The Reception at Adrian...
Was an unexpected ovation. On the platform was a band and a concourse of people, numbering several hundreds; while from want could be seen from the cars, it appeared as if half of the teams in Lenawee County had been concentrated at that point. The Mayor and a small reception committee stepped aboard the train, greeted the visitors, escorted the entire party to open barouches which had been provided for them, and then, accompanied by a procession of several hundred vehicles of various kinds, made a tour of the most attractive portions of the city, stopping at the Lawrence House, where a number of leading citizens were assembled to meet the guests. An elaborate and elegantly-served luncheon had been provided which was rendered all the more pleasant by the total omission of any speaking or formality, the only approach to such thing being a toast - "The Prosperity of Adrian" proposed by Mr. Gould and drank in numbers, standing. The visit was short but very delightful, and the size, beauty and business aspect of Adrian caused much surprise ad favorable comment. The reception was entirely impromptu and was not thought of until after a telegram had been received from Tom Applegate, who had joined the party at Butler and had notified the Mayor that Mr. Gould would be able to make a short stop. The credit for the affair is largely due to the Mayor, T. J. Navin; City Marshall W. A. Todd; Alderman W. S. Gardner, Maj. Howe, of the Peninsula Car Works, and Messrs. T. J. Tobey, S. E.. Hart, W. S. Wilcox, W. T. Lawrence. amd Dwight A. Witney, Manager of the Lawrence House.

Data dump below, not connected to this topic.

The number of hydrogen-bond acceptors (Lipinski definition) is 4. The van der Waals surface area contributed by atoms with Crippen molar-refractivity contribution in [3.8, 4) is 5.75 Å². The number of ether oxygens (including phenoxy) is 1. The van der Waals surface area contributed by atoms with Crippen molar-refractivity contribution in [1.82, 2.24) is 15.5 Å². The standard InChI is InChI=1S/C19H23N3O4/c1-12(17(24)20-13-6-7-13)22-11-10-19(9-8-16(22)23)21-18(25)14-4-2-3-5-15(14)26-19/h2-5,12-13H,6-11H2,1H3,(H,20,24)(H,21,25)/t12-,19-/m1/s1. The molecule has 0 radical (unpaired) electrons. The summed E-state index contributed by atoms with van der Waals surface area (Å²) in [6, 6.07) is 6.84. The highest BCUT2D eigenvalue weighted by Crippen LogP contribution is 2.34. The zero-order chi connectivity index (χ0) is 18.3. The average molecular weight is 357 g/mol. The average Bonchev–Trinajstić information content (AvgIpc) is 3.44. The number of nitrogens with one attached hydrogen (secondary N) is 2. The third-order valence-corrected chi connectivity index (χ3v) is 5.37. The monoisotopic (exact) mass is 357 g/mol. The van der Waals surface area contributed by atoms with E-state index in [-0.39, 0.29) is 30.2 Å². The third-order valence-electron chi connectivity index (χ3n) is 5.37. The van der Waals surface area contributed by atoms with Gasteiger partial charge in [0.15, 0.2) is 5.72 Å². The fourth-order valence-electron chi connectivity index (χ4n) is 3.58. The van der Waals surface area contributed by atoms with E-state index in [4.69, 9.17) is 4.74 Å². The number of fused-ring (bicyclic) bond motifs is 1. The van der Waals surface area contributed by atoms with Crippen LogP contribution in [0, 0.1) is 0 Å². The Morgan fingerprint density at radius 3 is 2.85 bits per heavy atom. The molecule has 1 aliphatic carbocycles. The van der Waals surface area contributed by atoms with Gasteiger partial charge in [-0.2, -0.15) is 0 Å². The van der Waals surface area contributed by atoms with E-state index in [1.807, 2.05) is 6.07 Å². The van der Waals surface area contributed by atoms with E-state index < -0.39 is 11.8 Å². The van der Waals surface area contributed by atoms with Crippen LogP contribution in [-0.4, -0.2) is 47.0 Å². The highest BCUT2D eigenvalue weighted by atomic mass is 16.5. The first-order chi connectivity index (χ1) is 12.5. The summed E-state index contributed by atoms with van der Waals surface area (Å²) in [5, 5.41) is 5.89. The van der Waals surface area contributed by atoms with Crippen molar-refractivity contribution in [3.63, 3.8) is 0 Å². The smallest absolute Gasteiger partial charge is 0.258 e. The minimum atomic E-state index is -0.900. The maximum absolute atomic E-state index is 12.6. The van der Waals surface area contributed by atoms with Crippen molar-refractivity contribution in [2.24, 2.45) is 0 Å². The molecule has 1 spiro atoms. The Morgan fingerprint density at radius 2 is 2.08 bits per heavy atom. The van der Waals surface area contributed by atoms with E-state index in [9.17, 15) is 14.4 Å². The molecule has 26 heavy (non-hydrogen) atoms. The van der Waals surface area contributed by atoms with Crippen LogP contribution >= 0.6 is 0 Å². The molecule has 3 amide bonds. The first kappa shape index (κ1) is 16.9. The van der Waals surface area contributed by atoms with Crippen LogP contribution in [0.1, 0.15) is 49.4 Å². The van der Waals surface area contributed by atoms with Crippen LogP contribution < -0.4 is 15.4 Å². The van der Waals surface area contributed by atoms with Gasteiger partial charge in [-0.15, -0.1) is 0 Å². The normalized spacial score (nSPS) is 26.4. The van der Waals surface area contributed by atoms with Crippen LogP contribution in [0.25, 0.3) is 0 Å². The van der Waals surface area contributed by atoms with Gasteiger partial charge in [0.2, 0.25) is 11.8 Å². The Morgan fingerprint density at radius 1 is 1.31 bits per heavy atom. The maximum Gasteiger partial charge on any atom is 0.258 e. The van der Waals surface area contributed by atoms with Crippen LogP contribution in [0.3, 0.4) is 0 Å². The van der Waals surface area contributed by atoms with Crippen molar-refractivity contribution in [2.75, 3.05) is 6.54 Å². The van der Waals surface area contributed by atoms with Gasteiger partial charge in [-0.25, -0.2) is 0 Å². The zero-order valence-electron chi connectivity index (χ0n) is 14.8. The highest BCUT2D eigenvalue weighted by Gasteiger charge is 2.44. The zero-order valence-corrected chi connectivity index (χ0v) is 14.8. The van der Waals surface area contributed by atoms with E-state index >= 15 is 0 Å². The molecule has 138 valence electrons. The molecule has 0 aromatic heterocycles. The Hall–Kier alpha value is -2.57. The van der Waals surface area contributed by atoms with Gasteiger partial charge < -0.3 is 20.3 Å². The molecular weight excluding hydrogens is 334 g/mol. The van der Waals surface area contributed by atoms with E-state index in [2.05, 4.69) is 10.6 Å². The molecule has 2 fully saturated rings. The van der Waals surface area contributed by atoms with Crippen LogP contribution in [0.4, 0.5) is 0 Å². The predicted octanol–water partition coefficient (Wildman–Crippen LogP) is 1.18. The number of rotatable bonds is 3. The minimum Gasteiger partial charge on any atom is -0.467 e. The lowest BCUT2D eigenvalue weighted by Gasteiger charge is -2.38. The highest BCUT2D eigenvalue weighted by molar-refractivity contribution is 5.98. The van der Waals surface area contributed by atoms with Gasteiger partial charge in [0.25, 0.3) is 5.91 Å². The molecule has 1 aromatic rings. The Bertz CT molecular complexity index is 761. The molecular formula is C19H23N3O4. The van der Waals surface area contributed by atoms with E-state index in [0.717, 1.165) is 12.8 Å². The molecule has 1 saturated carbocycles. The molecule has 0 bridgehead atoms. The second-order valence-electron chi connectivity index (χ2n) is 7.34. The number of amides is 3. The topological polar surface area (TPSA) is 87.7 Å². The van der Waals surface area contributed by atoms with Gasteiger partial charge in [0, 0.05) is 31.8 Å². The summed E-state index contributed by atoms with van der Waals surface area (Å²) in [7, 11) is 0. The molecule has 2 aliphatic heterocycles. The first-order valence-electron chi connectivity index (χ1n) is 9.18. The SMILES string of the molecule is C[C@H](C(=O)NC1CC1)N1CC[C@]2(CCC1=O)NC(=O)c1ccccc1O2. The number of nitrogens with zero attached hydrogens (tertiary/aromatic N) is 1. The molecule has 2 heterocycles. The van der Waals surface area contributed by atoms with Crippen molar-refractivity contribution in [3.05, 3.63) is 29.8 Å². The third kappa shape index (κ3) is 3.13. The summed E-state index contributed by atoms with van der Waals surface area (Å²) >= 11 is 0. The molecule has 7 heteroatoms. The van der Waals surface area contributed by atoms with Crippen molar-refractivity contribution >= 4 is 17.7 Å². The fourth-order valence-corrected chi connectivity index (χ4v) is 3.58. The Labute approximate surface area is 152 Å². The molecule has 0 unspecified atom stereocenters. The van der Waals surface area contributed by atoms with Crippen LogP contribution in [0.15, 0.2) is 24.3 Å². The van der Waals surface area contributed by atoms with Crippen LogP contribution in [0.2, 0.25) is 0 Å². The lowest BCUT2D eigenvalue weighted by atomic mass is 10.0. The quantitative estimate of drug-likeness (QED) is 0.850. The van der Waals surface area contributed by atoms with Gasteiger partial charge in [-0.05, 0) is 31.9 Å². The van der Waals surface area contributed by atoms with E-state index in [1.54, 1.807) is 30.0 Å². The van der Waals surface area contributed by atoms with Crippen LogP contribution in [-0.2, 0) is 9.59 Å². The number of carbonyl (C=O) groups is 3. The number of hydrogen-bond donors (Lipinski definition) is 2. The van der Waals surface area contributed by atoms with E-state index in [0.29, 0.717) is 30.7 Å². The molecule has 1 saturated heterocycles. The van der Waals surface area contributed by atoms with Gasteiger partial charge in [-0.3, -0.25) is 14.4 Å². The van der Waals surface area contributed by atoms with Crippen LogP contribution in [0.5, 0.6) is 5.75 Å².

From Adrian to Detroit
The ride was particularly pleasant. The party was enlarged by the presence of W. T. Lawrence and Dwight A. Whitney and after the reception and ride a feeling of better acquaintance appeared to prevail all round, and much of the conversation was of a character which would have been exceedingly interesting to the public had it been thought best to allow the reporters the privilege of printing all that was said. Mr. Gould talked freely on various topics, observing, however, some reticence as regards those important business matters having a direct bearing upon the interests and future of Detroit. Still, from what he said personally, and what was said by the gentlemen in his confidence, the following may be given as under the approving seal of authority;